Unlikely as it may seem, there’s a vegetable boom sweeping the nation. And no food dovetails better with this new healthy ethos than Vietnamese — at least the way it is eaten in its homeland.
Chef Masumi Suzuki was so inspired by the mounds of freshly picked salad greens and aromatic herbs that are such a part of the daily diet in Vietnam that she stayed there and learned the local cuisine. The results of her studies now comprise the menu at Kitchen, her homely second-floor restaurant in Nishi-Azabu.
The look is as sweetly unassuming as the name — plain wooden tables, pastel-colored walls decorated with cute illustrations, knickknacks from her sojourn in Indochina and a menu that folds up to look like a peasant’s straw hat. The staff, like 99 percent of the clientele, is young, female and casually dressed. Suzuki herself remains out of sight, single-handedly preparing all the dishes that flow from her eponymous kitchen, imbuing it all with a delightfully subtle touch.
Naturally, we started with some of her fresh spring rolls. She prepares them two ways: wrapped in rice paper as usual; or rolled up in lettuce leaves. Both are excellent, stuffed full of the freshest shrimp, sliced pork and crisp greens. She also makes what she calls mushi harumaki — small saucers of batter, steamed till they set and then topped with minced meat, chopped scallions and tiny, crunchy croutons. Slide out, roll up and munch down. Utterly delectable.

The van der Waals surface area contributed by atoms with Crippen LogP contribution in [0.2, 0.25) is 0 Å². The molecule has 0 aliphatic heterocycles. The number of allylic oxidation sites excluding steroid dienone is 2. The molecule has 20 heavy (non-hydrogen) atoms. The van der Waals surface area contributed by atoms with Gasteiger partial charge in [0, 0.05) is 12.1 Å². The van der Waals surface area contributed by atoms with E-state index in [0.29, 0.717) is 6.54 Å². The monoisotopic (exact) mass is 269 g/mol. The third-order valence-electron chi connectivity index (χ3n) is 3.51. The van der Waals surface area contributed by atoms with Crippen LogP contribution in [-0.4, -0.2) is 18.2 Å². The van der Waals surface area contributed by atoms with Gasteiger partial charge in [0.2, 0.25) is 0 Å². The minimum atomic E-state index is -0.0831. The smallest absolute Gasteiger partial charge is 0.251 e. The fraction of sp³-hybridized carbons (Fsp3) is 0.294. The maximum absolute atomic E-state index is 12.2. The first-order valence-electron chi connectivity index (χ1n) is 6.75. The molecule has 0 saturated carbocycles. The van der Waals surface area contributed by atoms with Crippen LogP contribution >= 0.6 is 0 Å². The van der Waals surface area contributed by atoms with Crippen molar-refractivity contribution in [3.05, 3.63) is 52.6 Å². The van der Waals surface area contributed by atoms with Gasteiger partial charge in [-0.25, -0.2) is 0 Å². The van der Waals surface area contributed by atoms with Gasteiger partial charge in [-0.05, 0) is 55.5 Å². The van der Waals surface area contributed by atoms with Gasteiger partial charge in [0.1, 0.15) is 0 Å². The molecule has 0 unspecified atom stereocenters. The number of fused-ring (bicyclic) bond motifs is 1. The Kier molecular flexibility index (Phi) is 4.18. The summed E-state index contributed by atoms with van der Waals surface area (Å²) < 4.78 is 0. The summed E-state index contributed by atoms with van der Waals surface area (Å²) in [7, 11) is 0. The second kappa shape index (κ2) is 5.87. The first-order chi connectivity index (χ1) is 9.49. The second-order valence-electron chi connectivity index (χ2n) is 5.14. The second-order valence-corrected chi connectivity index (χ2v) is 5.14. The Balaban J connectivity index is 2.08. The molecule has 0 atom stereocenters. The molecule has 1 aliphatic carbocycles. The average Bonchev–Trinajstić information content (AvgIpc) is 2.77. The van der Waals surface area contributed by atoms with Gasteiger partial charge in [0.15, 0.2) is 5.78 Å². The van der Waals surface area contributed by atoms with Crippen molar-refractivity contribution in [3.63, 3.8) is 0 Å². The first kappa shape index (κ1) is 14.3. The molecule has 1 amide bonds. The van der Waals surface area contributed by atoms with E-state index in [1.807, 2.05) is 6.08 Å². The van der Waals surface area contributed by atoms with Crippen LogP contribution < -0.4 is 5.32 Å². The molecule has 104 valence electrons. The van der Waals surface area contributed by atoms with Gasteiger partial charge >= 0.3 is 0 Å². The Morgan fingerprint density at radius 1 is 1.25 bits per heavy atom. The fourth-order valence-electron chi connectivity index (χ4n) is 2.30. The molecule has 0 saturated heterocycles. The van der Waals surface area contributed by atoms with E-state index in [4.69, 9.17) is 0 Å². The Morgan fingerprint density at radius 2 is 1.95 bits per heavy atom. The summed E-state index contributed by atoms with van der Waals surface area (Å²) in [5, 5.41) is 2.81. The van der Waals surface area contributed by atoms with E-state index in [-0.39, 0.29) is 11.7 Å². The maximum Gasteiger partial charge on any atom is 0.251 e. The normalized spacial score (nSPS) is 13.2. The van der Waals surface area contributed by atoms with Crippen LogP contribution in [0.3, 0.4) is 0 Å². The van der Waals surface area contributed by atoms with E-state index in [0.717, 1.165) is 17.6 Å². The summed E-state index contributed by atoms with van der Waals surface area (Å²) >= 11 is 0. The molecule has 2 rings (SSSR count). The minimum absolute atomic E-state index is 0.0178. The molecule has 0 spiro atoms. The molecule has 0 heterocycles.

Vietnamese food is made for snacking, and the temptation here is to order everything, especially when it tastes this good. We ordered the Hue-style fried spring rolls, with lighter, crunchier coatings rather than the regular kind. Next, banh xeo pancakes as crisp as papadums, folded over cooked bean sprouts and shrimp. And then delicate deep-fried chicken wings (tebasaki), coated in a marinade of nuoc mam fish sauce, lemon juice and just a hint of chili.
Each of these arrives with a generous heap of green vegetables, all organically grown and glisteningly fresh. Lettuce, cucumber, scallions, lots of coriander, and shiso leaves in place of the mint you’d be served in Vietnam — these are not just garnish, they are integral to the balance of the dishes and your digestion.
Only curmudgeons would think this monotonous: It’s a welcome change from most other Vietnamese joints in Tokyo, where they seem to ration the greens as if they were endangered species.
The house wine is a very decent Burgundy. But Halida beer, from Hanoi, is a tasteless lager; and the Vietnamese firewater distilled from sticky rice is best avoided. To round off our meal, we had a very satisfying rice bowl topped with savory minced pork, ground peanuts and fine-chopped vegetables. And we closed dinner with a small bowl of classic custard pudding and traditional Vietnamese coffee.